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Curr Mol Med. 2016;16(1):33-9.

Vagus nerve stimulation in treating depression: A tale of two stories.

Author information

1
School of Psychology, Nanjing Normal University, Nanjing, China. ytf0707@126.com.
2
GHMICR, Jinan University, Guangzhou, China. anglijnu@jnu.edu.cn.
3
Institute de Psychiatry, Federal University of Rio de Janeiro, Brazil. secm80@gmail.com.

Abstract

Vagus nerve stimulation (VNS) has been widely used to treat different neurological disorders, especially epilepsy. Accumulating evidence also suggests its potential application in antidepressive therapy, given that VNS has been confirmed by several clinical trials to exert long-term effects on mitigating depression and reducing the risk of relapse in depressed patients. Likewise, VNS has also proven to ameliorate the behavioral deficits in a rat model of depression. While the influences of VNS on monoamine metabolism and mood improvement are well-recognized, the underlying mechanisms mediating its antidepressive action remain poorly understood. Recent findings suggest that VNS-enhanced proliferation of hippocampal neural progenitor cells (NPCs) and synaptic transmission might serve as a monoamine-independent pathway contributive to the beneficial effects of VNS on depression. Here we briefly reviewed the recent progress in this field, based on which we propose that there might be, at least, two little-overlapped, and yet interactive pathways mediating the antidepressive action of VNS.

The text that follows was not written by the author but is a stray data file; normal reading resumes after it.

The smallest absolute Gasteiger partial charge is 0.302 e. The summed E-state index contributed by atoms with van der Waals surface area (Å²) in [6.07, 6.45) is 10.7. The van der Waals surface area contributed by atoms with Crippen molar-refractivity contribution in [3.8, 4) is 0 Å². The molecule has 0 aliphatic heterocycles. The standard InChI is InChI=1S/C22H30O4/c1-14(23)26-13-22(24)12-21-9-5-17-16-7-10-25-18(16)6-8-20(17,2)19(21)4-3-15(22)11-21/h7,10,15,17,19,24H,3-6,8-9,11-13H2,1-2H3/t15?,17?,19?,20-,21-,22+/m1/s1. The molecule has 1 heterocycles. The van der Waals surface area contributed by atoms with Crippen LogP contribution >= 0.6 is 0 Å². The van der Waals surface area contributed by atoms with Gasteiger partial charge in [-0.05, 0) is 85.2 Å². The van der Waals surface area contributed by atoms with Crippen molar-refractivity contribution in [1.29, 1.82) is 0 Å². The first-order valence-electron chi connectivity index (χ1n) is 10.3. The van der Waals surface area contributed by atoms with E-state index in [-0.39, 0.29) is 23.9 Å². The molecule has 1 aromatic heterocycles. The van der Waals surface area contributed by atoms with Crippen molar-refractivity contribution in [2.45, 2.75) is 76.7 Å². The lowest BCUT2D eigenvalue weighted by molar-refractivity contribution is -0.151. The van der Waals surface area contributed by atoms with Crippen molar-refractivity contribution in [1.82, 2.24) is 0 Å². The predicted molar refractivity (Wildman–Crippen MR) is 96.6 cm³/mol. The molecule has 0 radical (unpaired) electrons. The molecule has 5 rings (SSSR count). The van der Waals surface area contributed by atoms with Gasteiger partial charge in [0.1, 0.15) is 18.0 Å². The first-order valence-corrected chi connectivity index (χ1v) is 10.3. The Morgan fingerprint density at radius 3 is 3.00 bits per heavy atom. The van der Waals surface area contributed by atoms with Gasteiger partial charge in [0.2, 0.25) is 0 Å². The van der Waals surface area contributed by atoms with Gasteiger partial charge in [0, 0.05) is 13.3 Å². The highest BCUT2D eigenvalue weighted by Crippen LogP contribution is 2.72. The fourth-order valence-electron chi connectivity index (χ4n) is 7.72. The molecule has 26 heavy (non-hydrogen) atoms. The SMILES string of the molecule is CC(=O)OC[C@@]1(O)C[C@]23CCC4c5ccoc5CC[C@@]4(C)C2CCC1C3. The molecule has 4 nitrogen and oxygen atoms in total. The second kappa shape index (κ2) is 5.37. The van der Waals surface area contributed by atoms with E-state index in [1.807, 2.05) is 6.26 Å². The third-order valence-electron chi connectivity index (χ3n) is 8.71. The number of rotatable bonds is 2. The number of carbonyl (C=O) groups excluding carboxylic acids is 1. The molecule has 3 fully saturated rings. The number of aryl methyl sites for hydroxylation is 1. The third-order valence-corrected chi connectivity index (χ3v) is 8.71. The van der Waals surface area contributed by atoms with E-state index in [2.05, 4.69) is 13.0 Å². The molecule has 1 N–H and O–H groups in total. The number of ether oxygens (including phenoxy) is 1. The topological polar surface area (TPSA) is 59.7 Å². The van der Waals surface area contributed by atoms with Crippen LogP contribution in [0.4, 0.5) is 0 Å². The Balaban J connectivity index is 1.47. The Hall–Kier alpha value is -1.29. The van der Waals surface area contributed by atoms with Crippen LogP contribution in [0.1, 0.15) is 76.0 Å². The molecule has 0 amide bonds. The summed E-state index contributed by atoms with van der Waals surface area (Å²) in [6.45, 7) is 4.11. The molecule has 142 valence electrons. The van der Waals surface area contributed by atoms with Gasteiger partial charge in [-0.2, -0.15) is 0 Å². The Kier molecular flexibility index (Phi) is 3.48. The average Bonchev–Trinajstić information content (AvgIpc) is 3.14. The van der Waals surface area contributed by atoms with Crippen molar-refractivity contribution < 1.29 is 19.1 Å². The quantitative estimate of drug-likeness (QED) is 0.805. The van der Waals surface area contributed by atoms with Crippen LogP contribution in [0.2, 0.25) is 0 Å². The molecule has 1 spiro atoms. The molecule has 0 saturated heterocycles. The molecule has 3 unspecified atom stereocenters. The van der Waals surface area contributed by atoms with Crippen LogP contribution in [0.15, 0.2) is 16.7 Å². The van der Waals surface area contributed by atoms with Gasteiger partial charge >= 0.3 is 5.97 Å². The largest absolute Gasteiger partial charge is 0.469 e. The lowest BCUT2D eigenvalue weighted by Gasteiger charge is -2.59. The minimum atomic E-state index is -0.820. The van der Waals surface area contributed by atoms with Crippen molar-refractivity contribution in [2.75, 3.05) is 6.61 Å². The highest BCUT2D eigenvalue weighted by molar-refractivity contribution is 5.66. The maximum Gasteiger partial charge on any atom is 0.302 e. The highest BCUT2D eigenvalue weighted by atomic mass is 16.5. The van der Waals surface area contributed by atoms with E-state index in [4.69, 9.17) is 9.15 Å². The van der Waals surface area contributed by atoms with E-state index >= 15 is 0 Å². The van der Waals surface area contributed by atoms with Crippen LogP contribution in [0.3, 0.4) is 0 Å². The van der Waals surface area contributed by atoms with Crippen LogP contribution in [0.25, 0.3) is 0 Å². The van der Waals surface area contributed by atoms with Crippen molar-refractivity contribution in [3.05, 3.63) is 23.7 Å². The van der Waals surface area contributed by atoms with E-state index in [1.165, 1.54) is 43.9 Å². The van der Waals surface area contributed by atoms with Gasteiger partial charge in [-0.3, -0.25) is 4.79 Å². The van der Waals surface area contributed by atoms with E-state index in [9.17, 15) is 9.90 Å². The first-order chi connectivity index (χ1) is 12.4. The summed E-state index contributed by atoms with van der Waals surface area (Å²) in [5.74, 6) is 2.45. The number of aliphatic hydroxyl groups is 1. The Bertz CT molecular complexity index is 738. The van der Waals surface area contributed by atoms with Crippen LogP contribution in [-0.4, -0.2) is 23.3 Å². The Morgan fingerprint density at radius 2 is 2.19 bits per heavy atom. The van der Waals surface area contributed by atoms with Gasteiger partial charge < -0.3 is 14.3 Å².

PMID:
26695696
[Indexed for MEDLINE]

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